WASHINGTON — The Basel Committee on Banking Supervision has issued guidelines for electronic banking that emphasize how traditional risks translate into the cyber world.

Electronic banking did not create risks but “increased and modified some of the traditional risks associated with banking activities, in particular strategic, operational, legal, and reputational risks, thereby influencing the overall risk profile of banking,” the committee’s electronic banking group wrote in a report that spells out 14 risk management principles to guide such activities.

The group, led by Comptroller of the Currency John D. Hawke Jr., issued the guidelines Thursday after working on them since November 1999, and it will now begin developing principles for cross-border cooperation among banking supervisors.

“Our goal is to alert financial institutions and their supervisors to the nature of risks in electronic banking,” Mr. Hawke said. “We expect bankers will put these principles to use as they develop their own customized approaches to risk mitigation.”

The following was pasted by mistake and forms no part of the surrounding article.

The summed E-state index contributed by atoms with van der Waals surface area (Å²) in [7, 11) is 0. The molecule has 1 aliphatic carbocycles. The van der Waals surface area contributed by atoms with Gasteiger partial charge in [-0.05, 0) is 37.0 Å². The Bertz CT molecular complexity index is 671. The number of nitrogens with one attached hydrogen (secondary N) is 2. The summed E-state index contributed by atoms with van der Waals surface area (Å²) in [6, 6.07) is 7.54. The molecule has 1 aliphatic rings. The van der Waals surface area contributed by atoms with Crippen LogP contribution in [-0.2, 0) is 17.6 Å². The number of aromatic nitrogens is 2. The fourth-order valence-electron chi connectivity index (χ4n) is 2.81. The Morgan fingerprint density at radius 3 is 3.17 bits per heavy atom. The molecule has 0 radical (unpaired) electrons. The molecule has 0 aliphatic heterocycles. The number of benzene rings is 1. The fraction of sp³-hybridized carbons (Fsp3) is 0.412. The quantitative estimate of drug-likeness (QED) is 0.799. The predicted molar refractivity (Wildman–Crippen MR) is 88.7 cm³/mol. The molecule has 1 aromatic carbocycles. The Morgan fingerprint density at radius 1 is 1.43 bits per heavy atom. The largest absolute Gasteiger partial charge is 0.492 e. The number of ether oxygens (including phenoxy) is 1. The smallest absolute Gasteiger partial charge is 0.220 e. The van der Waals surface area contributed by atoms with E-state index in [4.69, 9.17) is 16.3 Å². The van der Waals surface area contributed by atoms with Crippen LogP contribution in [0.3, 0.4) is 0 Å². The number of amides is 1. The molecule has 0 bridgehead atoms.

The guidelines are divided into three categories: board and management oversight, security controls, and legal and reputation risk management.

“After all is said and done, management recognition of the risks inherent in e-banking and the need for an integrated risk management system are fundamental if the specific risks that are addressed in the other 13 principles are to be properly controlled,” Mr. Hawke said.

He acknowledged that the guidelines are nonbinding but said the committee’s intent was to amass the collective wisdom and experiences of bankers everywhere.

The 33-page report makes common-sense recommendations such as: “Security profiles should be created and maintained and specific authorization privileges assigned to all users of e-banking systems and applications,” including customers and internal bank users.

The report also advises: “Sufficient logs should be maintained for all e-banking transactions to help establish a clear audit trail and assist in dispute resolution.”

Finally, the report reminds bankers “to ensure that third-party service providers have confidentiality and privacy policies that are consistent with their own.”

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